All the attention is on the hosts ahead of the World Cup curtain raiser. Here are five reasons you should be paying more attention to their opposition.
Even by his standards, 2013/14 was Modric’s strongest season yet. He was arguably man of the match in both Real Madrid’s demolition of Bayern Munich in the Champions League semi-finals & local rivals Atlético Madrid in the final. Modric is likely to be employed in a box-to-box role for Croatia, yet do not underestimate his ball retention capabilities and strength in the tackle. Both of these attributes will combine with his impressive passing and pace to make him central to Croatia’s counter attacking set-up against the seleção.
As he prepares to face his country of birth, there will inevitably be extra focus on Eduardo. However, in the wake of Mario Mandžukić’s suspension, he also finds himself as one of Croatia’s primary strikers for their opening match. The 31-year-old grew up in Rio, but took on Croatian citizenship in 2002 during his spell playing for Dinamo Zagreb and started playing for their under-21 side in 2004. He will be most familiar to Premier League followers for his promising stint with Arsenal, which was curtailed by injury. He has since impressed for Shakhtar Donetsk and scored 13 goals in 30 appearances for them last season. If he scores in Brazil against his country of birth then there will only be one narrative to pick out from the World Cup opener.
In Croatia’s remarkably creative midfield, it would take something special to keep Luka Modrić out of the headlines. Yet that is what this 26-year-old has achieved in the build up to this tournament. This might be partly connected to the fact that he has been linked to half of the Premier League in the last fortnight - but looks set to join Barcelona - or it could be that this man was central to Sevilla’s run to the Europa League title last season and therefore has the potential to make a serious impact in Brazil. Rakitić may not pass the ball as consistently as the more experienced Modrić, however this is because he is not afraid to go for the more ambitious pass - he was the fourth most creative player in la Liga last season. He’s therefore likely to be employed as Croatia’s primary instigator against Brazil and could cause the hosts a fair share of trouble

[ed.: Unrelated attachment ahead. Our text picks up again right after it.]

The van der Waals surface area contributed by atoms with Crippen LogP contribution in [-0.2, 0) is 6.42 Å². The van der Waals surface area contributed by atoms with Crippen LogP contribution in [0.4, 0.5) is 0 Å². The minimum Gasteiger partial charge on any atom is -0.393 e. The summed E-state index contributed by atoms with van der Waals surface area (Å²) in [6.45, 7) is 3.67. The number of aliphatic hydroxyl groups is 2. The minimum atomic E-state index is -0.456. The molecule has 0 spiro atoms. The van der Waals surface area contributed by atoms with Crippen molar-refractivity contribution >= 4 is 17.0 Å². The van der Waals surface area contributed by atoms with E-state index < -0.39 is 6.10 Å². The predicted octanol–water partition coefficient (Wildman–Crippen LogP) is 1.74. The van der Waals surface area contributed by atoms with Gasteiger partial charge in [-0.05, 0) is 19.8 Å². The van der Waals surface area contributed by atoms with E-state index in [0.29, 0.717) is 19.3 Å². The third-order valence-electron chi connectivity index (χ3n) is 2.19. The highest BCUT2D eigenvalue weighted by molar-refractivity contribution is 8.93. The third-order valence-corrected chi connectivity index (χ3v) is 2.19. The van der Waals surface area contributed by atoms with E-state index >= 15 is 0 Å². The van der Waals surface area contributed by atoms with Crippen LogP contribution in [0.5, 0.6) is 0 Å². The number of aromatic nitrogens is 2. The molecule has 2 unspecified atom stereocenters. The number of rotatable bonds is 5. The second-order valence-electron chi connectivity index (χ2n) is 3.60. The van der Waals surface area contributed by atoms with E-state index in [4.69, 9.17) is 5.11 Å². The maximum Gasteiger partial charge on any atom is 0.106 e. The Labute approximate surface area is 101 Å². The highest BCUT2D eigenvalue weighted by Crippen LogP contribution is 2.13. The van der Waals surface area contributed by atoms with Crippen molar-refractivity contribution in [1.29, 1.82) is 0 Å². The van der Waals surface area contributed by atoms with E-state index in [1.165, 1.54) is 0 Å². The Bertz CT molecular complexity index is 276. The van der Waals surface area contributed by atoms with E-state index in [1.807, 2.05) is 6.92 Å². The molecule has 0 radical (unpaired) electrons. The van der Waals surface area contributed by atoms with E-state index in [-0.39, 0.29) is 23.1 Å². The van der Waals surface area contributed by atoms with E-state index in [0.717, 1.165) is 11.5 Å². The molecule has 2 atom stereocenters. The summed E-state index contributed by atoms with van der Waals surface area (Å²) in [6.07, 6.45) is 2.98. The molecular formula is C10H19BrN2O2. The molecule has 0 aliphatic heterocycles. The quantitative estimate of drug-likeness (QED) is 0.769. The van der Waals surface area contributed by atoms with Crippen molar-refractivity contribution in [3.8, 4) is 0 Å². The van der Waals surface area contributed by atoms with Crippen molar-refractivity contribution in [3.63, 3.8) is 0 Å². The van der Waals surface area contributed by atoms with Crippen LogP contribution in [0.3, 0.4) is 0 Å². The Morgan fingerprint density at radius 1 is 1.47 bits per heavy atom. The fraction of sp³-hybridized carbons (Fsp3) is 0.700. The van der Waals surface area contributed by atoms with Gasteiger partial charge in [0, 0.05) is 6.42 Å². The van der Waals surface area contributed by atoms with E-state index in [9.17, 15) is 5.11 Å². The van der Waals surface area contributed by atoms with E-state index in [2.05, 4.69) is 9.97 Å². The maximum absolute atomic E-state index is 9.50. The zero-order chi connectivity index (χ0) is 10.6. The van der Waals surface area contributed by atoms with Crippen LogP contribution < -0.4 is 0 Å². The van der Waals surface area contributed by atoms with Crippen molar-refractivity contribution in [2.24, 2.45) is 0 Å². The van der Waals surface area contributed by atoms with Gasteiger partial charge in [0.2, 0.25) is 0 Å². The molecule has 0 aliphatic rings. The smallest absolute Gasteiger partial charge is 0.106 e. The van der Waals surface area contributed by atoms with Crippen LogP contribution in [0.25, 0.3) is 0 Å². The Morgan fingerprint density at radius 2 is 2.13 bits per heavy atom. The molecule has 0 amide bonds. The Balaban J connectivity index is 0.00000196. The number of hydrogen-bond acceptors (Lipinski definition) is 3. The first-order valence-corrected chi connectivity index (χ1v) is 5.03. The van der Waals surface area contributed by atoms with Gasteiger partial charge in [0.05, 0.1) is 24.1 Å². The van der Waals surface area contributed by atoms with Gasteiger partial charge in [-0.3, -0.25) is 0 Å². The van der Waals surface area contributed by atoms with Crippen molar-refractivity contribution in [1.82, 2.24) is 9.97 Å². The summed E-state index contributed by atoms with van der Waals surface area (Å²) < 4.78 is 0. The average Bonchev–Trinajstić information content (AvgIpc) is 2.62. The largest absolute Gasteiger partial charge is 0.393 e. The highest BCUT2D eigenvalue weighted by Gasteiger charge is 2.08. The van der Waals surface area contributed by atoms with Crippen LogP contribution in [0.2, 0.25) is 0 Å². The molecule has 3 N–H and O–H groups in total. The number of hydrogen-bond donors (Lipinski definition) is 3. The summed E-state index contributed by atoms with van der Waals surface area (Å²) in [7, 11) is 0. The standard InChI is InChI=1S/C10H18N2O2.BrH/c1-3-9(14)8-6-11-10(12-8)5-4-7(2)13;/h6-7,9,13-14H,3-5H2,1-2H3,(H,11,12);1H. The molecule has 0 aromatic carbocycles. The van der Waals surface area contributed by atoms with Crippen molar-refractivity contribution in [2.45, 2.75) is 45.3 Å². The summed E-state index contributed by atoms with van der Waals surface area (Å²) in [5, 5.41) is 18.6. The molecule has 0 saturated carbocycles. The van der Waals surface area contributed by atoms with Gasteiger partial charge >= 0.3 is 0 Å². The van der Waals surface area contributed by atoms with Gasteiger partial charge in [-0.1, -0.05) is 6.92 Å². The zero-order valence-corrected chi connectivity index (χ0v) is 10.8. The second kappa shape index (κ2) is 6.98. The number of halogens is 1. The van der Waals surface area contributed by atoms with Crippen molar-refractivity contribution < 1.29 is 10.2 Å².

It is easy to focus on Croatia’s other worldly creative division, but ultimately their defence is likely to be to be their backbone against the World Cup hosts. It would therefore be folly to not focus on their captain and most capped player. Srna has taken on the number 11 for his country and is therefore likely to be an important cog in Croatia’s attacking unit as a right wing back, however his defensive attributes are what captured the attentions of Chelsea and Bayern Munich in 2009. Five years on, he has just turned 32, but is still a mainstay in Shakhtar Donetsk’s title winning squad. Expect him to excel in a counter-attacking set up against Brazil.
Croatia’s central midfield trio is completed by 20-year-old Kovačić. Touted as one of the hot prospects at the tournament, the Inter Milan midfielder is renown for his versatility - over the last year he has been employed as a box to box midfielder, winger and trequartista for the Italians. For Croatia, he is the most defensively-minded of this triplet threat midfield offering - so is likely to protect Croatia’s relatively fragile defence against Brazil. However, his talent will not be wasted in a defensive role; he is a superb tackler and excels on making mazy counter attacking runs.